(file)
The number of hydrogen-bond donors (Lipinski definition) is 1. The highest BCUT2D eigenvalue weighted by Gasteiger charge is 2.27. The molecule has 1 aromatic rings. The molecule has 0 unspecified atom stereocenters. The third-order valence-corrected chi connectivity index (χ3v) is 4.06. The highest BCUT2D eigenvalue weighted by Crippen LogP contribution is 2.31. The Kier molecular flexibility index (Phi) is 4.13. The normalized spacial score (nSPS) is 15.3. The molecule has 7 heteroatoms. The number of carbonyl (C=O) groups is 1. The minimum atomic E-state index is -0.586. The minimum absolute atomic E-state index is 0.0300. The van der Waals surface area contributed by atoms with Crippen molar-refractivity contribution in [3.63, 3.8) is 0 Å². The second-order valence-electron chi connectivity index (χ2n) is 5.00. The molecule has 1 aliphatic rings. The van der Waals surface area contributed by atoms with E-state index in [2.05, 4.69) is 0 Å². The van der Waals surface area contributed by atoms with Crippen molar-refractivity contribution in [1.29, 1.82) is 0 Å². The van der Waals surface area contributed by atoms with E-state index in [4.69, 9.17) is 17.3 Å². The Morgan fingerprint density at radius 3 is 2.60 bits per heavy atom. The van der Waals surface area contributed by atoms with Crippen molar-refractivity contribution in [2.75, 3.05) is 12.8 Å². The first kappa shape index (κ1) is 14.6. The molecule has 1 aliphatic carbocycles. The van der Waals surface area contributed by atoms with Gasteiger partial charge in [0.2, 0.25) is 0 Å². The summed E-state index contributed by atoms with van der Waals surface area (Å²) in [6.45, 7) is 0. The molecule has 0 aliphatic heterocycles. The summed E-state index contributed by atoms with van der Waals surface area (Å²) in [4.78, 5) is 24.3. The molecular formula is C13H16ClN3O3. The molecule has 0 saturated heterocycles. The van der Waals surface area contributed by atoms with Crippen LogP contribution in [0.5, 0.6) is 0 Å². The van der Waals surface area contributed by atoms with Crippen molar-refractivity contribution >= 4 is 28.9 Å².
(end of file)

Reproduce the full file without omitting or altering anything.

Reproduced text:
The number of hydrogen-bond donors (Lipinski definition) is 1. The highest BCUT2D eigenvalue weighted by Gasteiger charge is 2.27. The molecule has 1 aromatic rings. The molecule has 0 unspecified atom stereocenters. The third-order valence-corrected chi connectivity index (χ3v) is 4.06. The highest BCUT2D eigenvalue weighted by Crippen LogP contribution is 2.31. The Kier molecular flexibility index (Phi) is 4.13. The normalized spacial score (nSPS) is 15.3. The molecule has 7 heteroatoms. The number of carbonyl (C=O) groups is 1. The minimum atomic E-state index is -0.586. The minimum absolute atomic E-state index is 0.0300. The van der Waals surface area contributed by atoms with Crippen molar-refractivity contribution in [3.63, 3.8) is 0 Å². The second-order valence-electron chi connectivity index (χ2n) is 5.00. The molecule has 1 aliphatic rings. The van der Waals surface area contributed by atoms with E-state index in [2.05, 4.69) is 0 Å². The van der Waals surface area contributed by atoms with Crippen molar-refractivity contribution in [1.29, 1.82) is 0 Å². The van der Waals surface area contributed by atoms with E-state index in [4.69, 9.17) is 17.3 Å². The Morgan fingerprint density at radius 3 is 2.60 bits per heavy atom. The van der Waals surface area contributed by atoms with Crippen molar-refractivity contribution in [2.75, 3.05) is 12.8 Å². The first kappa shape index (κ1) is 14.6. The molecule has 1 aliphatic carbocycles. The van der Waals surface area contributed by atoms with Gasteiger partial charge in [0.2, 0.25) is 0 Å². The summed E-state index contributed by atoms with van der Waals surface area (Å²) in [6.45, 7) is 0. The molecule has 0 aliphatic heterocycles. The summed E-state index contributed by atoms with van der Waals surface area (Å²) in [4.78, 5) is 24.3. The molecular formula is C13H16ClN3O3. The molecule has 0 saturated heterocycles. The van der Waals surface area contributed by atoms with Crippen LogP contribution in [0.5, 0.6) is 0 Å². The van der Waals surface area contributed by atoms with Crippen molar-refractivity contribution >= 4 is 28.9 Å².